That is unclear. Brahimi said he consulted with dozens of Iraqis in creating the tentative plan, including representatives of "political parties, trade unions, professional associations and other civil society organizations, women’s groups, academics, intellectuals, and artists." However, because of the difficult security situation, he was unable to travel to most cities outside Baghdad. As a result, Brahimi said his recommendations would be finalized only after he returned to Iraq to conduct more consultations. One critical need: a highly regarded Sunni willing to back the plan. "There is no Sunni Sistani who is going to give his blessing," says Marina S. Ottaway, a senior associate at the Carnegie Endowment for International Peace. Without full participation by the Sunnis, who dominated Iraq under Saddam Hussein’s regime, U.S. and Iraqi forces will face an uphill battle to quell the ongoing insurgency in Falluja and other areas of Sunni-dominated Iraq north and west of Baghdad.
Who is likely to be chosen as a leader in the Brahimi plan?
We don’t know. Brahimi has said that the leaders must be "men and women known for their honesty, integrity, and competence," and has suggested they be chosen according to their qualifications rather than their religious or ethnic identity. He has referred to the interim administration as a "caretaker" government and indicated he would prefer it to be staffed by technocrats instead of Iraqi politicians. However, it is widely expected that Shiites, who make up some 60 percent of the population, will be given the prime ministership and/or the presidency. Sunnis, who account for some 20 percent of the population, and Kurds, who also make up about 20 percent, are expected to each receive at least one vice-presidential post. Among the Iraqis reportedly being considered for top posts are these IGC members:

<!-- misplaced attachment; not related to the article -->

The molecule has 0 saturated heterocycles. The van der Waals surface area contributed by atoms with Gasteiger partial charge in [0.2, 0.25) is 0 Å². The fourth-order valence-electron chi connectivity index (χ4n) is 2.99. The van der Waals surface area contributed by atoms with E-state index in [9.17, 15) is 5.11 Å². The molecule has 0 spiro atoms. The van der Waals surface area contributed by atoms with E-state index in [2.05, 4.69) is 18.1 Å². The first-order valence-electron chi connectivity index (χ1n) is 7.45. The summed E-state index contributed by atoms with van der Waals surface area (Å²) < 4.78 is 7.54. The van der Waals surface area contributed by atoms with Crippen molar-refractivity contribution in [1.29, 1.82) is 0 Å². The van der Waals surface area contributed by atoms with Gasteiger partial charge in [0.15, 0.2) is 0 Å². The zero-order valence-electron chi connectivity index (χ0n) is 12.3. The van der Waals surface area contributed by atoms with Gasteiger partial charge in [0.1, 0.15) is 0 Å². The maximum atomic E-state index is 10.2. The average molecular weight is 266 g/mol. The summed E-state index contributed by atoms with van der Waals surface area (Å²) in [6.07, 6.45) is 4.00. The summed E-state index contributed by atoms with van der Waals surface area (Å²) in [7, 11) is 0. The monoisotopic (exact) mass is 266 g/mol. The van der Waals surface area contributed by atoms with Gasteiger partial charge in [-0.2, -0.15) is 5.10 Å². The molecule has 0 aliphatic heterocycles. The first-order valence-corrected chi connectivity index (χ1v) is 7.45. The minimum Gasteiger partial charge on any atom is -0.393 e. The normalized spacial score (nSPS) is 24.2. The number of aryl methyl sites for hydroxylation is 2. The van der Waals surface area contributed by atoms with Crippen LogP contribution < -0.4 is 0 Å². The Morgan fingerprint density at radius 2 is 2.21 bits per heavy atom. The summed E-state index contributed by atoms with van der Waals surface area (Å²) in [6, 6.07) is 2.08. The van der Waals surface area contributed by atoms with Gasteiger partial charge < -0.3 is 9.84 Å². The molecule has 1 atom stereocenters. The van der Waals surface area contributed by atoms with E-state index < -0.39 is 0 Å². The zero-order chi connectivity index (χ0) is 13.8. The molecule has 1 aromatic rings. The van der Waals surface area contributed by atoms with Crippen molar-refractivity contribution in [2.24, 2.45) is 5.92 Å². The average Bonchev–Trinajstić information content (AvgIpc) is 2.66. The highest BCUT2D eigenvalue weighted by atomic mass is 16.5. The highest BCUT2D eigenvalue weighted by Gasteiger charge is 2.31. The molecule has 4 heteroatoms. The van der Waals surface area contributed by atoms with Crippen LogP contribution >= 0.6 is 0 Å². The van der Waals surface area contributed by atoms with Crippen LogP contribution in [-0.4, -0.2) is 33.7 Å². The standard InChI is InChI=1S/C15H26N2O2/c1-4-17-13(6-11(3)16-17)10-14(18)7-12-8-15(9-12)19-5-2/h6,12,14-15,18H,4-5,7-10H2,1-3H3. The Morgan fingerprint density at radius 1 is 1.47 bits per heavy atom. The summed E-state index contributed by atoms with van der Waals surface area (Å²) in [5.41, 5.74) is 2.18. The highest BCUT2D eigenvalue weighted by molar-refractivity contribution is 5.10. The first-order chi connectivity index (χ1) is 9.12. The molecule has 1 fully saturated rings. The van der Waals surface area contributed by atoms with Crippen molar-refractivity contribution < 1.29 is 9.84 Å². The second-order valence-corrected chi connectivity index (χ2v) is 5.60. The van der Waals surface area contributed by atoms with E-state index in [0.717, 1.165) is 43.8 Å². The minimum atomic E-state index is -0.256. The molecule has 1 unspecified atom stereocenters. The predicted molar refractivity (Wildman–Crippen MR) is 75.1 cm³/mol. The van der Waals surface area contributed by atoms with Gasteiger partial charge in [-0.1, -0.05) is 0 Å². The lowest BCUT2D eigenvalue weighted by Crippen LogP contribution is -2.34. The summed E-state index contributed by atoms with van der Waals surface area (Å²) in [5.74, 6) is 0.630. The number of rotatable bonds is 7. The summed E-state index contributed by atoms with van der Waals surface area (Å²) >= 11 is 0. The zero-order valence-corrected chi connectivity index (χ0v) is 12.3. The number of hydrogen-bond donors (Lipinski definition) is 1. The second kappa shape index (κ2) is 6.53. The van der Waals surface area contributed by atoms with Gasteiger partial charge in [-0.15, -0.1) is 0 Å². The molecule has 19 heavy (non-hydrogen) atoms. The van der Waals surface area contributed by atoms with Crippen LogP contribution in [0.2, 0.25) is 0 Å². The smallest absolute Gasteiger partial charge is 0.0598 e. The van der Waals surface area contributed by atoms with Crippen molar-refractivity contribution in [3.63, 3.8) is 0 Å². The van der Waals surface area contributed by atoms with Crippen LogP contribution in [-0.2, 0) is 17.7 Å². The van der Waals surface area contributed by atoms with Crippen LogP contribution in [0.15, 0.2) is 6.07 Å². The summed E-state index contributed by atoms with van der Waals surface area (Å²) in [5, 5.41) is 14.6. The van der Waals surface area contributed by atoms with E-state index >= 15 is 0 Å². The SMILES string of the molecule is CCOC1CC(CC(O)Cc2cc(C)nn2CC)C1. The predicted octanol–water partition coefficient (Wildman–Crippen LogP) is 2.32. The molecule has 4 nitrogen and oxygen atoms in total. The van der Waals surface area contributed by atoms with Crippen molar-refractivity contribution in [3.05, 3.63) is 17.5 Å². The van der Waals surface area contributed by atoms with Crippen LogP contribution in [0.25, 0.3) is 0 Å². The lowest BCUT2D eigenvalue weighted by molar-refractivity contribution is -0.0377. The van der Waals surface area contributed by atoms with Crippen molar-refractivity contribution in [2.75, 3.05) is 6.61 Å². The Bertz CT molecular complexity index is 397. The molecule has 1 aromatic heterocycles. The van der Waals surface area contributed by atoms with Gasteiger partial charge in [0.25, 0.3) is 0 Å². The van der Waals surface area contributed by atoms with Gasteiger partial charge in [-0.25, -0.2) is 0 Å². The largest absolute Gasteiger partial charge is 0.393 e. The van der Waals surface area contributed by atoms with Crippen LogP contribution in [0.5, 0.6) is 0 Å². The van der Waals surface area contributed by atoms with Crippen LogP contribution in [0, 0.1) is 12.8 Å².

- Adnan Pachachi, 80, a widely respected Sunni who served as foreign minister before the Baath Party came to power in 1968.
- Ibrahim Jafari, a Shiite medical doctor and leader of the Islamist Da’wa Party, which opposed Saddam Hussein and was brutally repressed by his regime. He is reported to be highly regarded by many Shiites.
- Massoud Barzani, president of the Kurdistan Democratic Party (KDP), orJalal Talabani, head of the Patriotic Union of Kurdistan (PUK). These men lead the main political parties in Iraqi Kurdistan.
Will the United States influence the transition?
Yes, experts say. The United States has tremendous leverage: It is providing the bulk of the funds for Iraqi reconstruction--some $18.4 billion--and will retain military command over all the coalition forces in Iraq. U.S. military officials have said they intend to keep forces in Iraq at least until the installation of a permanent Iraqi government at the end of 2005; some experts have said they expect U.S. forces to remain at lower levels after that.
Will the U.N. Security Council consider the transition plan?
Yes. President Bush and British Prime Minister Tony Blair say they want to sponsor a new U.N. Security Council resolution to mark the handoff to an Iraqi-led government and attract more international support for the transition. However, it remains unclear how much power they are willing to cede to the interim government.
What issues remain unresolved?
There are several:
- Iraqi authority over security services. The Iraqi interim constitution, signed March 8 by the IGC, states that the reformed Iraqi security forces will remain under the coalition’s "unified command," and therefore under U.S. command, until an elected government is in place. But experts stress that if command decisions can be made without the approval of the sovereign government of Iraq, it will undermine the government’s authority in the eyes of the Iraqi people.
- Iraqi authority over the presence of coalition troops. Experts say it is unlikely the new government will ask coalition troops to leave, because the foreign forces, much more than Iraq’s security services, guarantee security. Even so, the Iraqi government and coalition forces must agree to a so-called "status of forces agreement" that will govern their relationship.
- Control over Iraqi oil revenues. Currently, Iraqi oil revenues funnel into the Development Fund for Iraq, a special account that is disbursed at the direction of the occupying authorities, in consultation with Iraqis. This arrangement, according to U.N. Resolution 1483, is due to expire after an "internationally recognized, representative government is established by the people of Iraq." The new U.N. resolution will likely determine whether the interim government meets these qualifications.